But since then, I think Wells Fargo has done a relatively good job about telling the story of how it will improve. In 2019, the bank brought in CEO Charles Scharf, who immediately got to work on revamping the bank’s regulatory issues and addressing consent orders from the scandal. Scharf brought in a new team to run the bank; roughly half its top 150 leaders are new to their roles from the start of 2020, including more than 40 who are brand-new to the organization. Scharf also created new regulatory positions and a new risk management infrastructure, work that is still ongoing. Earlier this year, Scharf got to see some of his hard work pay off when the Fed approved Wells Fargo’s proposal to overhaul its risk management and governance structure, a major step toward getting the asset cap removed.
Scharf has also done a lot of work to improve the bank’s expense structure, pledging to remove $8 billion of gross expenses over the next three to four years. He’s also sold off business lines that are not core to Wells Fargo’s U.S. franchise, and taken steps to start ramping up higher-return businesses such as credit card lending and investment banking that the bank should be able to sell to existing customers.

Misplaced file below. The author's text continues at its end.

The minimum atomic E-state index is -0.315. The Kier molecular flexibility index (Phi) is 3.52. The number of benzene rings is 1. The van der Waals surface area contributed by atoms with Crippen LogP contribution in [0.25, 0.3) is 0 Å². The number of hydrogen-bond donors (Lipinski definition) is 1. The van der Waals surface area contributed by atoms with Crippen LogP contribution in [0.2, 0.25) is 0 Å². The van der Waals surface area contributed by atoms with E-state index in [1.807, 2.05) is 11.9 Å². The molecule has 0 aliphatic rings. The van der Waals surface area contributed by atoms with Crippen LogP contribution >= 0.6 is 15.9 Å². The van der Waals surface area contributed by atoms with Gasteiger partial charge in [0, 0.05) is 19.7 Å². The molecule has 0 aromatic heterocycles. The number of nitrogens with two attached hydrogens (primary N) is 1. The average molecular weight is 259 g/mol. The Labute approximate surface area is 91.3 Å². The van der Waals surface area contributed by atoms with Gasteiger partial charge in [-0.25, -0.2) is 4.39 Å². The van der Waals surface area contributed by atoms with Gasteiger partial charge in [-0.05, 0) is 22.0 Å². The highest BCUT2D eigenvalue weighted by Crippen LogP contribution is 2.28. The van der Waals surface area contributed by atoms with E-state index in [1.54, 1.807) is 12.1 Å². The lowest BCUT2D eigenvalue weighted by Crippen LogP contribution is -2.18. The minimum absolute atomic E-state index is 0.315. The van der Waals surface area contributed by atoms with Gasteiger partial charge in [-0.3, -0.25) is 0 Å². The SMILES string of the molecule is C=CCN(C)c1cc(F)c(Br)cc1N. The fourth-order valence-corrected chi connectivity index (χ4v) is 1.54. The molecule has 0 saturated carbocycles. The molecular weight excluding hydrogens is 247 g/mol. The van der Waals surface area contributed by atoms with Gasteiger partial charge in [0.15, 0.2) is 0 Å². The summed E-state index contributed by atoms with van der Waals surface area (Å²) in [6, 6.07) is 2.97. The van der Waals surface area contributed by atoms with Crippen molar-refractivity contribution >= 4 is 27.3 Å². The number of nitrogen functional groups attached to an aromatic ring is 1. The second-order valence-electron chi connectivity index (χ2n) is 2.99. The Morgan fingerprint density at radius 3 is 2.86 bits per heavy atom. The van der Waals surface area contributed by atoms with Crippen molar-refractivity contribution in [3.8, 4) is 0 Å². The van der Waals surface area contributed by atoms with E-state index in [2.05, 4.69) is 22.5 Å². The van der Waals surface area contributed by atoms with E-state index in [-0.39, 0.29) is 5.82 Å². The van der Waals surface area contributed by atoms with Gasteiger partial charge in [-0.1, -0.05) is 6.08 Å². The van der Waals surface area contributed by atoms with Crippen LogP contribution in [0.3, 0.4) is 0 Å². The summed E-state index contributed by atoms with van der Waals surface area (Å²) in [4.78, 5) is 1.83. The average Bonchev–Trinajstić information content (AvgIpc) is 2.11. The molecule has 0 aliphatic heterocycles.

I see a clear story at Wells Fargo. Scharf’s top priority is addressing the many consent orders from the phony-accounts scandal and getting the asset cap removed, which will allow its leading commercial bank to get back to doing what it does best. In the meantime, Wells Fargo is also getting more focused, reining in expenses, and ramping up higher-return business lines, and there has now been evidence of progress on all of these fronts.
Citigroup’s story, in my opinion, is starting to take form and has a lot of promise, but it is likely less apparent to the overall market, largely because it’s a bit newer. While Wells Fargo has been facing backlash since 2016, Citigroup’s regulatory issues only became mainstream more or less last year.
In 2020, Citigroup accidentally wired $900 million to the wrong parties in a dispute involving cosmetics company Revlon. It attributed the mistake to a “clerical error” and “out-of-date” software. Citigroup tried to recoup the funds in court, but a judge ruled that $500 million did not have to be returned. Later in 2020, regulators hit Citigroup with a $400 million civil penalty and tasked the bank with correcting longstanding issues related to firm-wide compliance, data, and risk management. Some of these issues reportedly date back to 2013, so they aren’t exactly new, but they are now much more out in the open.